The tympanic (in your ear) infra-red thermometer frequently used in patient care has been shown to correlate with core body temperature and could be self administered to adhere to distancing guidance.

Handheld cutaneous (skin) infra-red thermometer is popularly used to screen large numbers of individuals due to it’s portability and that it does not require contact or cause discomfort to the individual being assessed, however there is little data to support its use.

Among common cutaneous infra-red thermometers evaluated for their ability to measure temperature traceable to the International Temperature Scale of 1990 (ITS-90), the majority performed outside the accuracy range stated by the manufacturers and the medical standard. (Fletcher et al 2018).

The handheld cutaneous infra-red thermometer was less accurate than the tympanic thermometer and other infra-red thermal systems for temperature measurements and fever detection. (Bijur et al, 2016, Lui et al, 2004, Hausfater et al, 2008 and Tay et al 2015).

The study by Tay et al 2015, showed that the handheld infra-red thermometer had a low sensitivity of 29.4% when compared with the oral thermometer to detect fever.

The performance of the hand held cutaneous infra-red thermometer is operator-dependent, as the thermometer is aimed at the temple or forehead, and distance between the thermometer and skin may affect its accuracy. It is not unlikely that sub-optimally trained operators, shying away from close contact with those being screened, hold the thermometer further away than the required proximity and thus compromise its effectiveness.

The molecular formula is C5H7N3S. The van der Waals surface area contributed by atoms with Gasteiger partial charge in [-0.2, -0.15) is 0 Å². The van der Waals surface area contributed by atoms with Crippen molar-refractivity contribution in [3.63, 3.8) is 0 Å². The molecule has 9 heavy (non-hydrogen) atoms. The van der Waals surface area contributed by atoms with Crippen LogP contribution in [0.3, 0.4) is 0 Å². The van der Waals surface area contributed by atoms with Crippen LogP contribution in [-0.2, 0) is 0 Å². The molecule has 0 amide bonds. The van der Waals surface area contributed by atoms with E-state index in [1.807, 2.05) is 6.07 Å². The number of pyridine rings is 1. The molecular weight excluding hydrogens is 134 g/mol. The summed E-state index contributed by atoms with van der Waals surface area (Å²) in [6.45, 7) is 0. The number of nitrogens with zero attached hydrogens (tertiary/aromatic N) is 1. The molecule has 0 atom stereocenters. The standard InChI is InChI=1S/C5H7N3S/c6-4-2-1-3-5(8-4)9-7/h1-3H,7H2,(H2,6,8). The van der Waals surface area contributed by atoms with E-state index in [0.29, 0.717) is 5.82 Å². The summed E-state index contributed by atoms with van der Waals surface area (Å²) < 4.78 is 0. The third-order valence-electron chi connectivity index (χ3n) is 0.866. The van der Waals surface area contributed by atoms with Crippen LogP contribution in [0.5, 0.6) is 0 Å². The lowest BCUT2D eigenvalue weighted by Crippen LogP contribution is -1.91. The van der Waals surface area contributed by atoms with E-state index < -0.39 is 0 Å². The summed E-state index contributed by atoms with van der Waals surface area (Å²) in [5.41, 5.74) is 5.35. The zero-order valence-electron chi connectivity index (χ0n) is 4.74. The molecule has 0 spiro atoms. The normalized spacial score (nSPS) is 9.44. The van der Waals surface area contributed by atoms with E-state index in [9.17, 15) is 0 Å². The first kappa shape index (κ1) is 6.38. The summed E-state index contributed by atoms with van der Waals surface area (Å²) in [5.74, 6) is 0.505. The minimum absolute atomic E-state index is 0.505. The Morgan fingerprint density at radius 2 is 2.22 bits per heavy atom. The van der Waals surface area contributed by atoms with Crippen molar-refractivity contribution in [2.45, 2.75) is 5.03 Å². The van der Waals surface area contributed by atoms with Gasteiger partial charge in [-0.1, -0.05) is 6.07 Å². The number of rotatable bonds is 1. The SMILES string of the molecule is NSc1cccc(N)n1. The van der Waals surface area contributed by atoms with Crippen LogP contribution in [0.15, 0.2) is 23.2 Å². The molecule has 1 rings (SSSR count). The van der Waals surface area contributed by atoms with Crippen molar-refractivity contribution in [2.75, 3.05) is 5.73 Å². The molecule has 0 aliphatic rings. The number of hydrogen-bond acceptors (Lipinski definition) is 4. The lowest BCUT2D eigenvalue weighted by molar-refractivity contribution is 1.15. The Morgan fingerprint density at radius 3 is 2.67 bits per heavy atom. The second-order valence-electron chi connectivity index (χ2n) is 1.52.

In a pandemic, a false negative is a false reassurance and a potential future infection cluster (Aw, 2020)

Information taken from The Journal of Hospital Infection.

AW, J. 2020. The non-contact handheld cutaneous infra-red thermometer for fever screening during the COVID-19 global emergency. The Journal of hospital infection, 104, 451-451.

Returning to Work and Risk Assessments

Returning to Work and Risk Assessments

Almost every risk assessment in your workplace may need to be reviewed as a result of the COVID-19 outbreak. Many organisations will also need to carry out a specific COVID-19 risk assessment.

Careful review of risk assessments will need to decide whether any of the changes put in place as a result of the COVID-19 outbreak will alter the risk rating in your existing risk assessments and if so what else do you need to do?

Identification of those at greater risk from the virus and those employees who may be shielding more vulnerable persons at home is paramount in order to decide whether you need to take further precautions for these employees.

Being able to distance employees through moving their desks 2m apart and staggering breaks, start time, shift patterns etc may be the assessments that are more straight forward to undertake. Assessing the risk of ‘buddy’ work systems and the impact of reduced staff within a manufacturing setting may prove more challenging.

A review of safe systems of work is necessary to determine whether distancing guidance can be observed either when traveling to a job or whilst carrying out a task safely. Other considerations may include whether appropriate control measures and PPE are present, if operators are working abnormal shifts or increased hours leading to fatigue or unfamiliarity with the operation.

When re-deploying staff to unfamiliar tasks has an appropriate training regime been undertaken and how can it be assessed and audited?

If you would like to discuss your individual workplace, or get general advice, then please get in touch via the contact page. We are always happy to help.